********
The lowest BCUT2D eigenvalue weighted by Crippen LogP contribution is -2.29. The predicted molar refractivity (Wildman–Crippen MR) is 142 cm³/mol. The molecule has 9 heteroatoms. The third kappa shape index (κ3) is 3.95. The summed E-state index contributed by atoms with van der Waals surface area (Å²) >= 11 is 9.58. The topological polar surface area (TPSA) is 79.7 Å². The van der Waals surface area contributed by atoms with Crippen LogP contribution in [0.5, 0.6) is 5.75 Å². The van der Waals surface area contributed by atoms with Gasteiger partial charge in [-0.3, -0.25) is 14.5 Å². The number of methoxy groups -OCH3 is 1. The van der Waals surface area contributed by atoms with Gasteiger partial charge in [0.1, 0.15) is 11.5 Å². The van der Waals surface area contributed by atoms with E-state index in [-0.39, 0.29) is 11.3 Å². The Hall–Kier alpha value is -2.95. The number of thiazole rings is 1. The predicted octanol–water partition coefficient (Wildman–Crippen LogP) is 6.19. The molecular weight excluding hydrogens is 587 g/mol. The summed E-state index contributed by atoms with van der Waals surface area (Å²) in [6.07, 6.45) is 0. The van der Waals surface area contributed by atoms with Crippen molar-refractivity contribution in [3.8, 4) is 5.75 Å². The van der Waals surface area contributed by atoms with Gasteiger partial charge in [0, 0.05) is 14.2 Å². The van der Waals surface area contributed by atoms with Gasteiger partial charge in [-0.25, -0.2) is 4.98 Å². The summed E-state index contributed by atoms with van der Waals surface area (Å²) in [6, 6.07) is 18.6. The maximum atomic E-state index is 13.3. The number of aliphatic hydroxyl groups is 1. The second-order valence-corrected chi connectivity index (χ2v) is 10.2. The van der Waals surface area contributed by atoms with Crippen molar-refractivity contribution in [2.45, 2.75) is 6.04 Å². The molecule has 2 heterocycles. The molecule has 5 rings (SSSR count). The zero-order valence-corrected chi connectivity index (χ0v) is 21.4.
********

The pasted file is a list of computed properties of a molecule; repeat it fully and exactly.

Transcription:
The lowest BCUT2D eigenvalue weighted by Crippen LogP contribution is -2.29. The predicted molar refractivity (Wildman–Crippen MR) is 142 cm³/mol. The molecule has 9 heteroatoms. The third kappa shape index (κ3) is 3.95. The summed E-state index contributed by atoms with van der Waals surface area (Å²) >= 11 is 9.58. The topological polar surface area (TPSA) is 79.7 Å². The van der Waals surface area contributed by atoms with Crippen LogP contribution in [0.5, 0.6) is 5.75 Å². The van der Waals surface area contributed by atoms with Gasteiger partial charge in [-0.3, -0.25) is 14.5 Å². The number of methoxy groups -OCH3 is 1. The van der Waals surface area contributed by atoms with Gasteiger partial charge in [0.1, 0.15) is 11.5 Å². The van der Waals surface area contributed by atoms with E-state index in [-0.39, 0.29) is 11.3 Å². The Hall–Kier alpha value is -2.95. The number of thiazole rings is 1. The predicted octanol–water partition coefficient (Wildman–Crippen LogP) is 6.19. The molecular weight excluding hydrogens is 587 g/mol. The summed E-state index contributed by atoms with van der Waals surface area (Å²) in [6.07, 6.45) is 0. The van der Waals surface area contributed by atoms with Crippen molar-refractivity contribution in [3.8, 4) is 5.75 Å². The van der Waals surface area contributed by atoms with Gasteiger partial charge in [0, 0.05) is 14.2 Å². The van der Waals surface area contributed by atoms with Gasteiger partial charge in [-0.25, -0.2) is 4.98 Å². The summed E-state index contributed by atoms with van der Waals surface area (Å²) in [6, 6.07) is 18.6. The maximum atomic E-state index is 13.3. The number of aliphatic hydroxyl groups is 1. The second-order valence-corrected chi connectivity index (χ2v) is 10.2. The van der Waals surface area contributed by atoms with Crippen molar-refractivity contribution in [2.45, 2.75) is 6.04 Å². The molecule has 2 heterocycles. The molecule has 5 rings (SSSR count). The zero-order valence-corrected chi connectivity index (χ0v) is 21.4.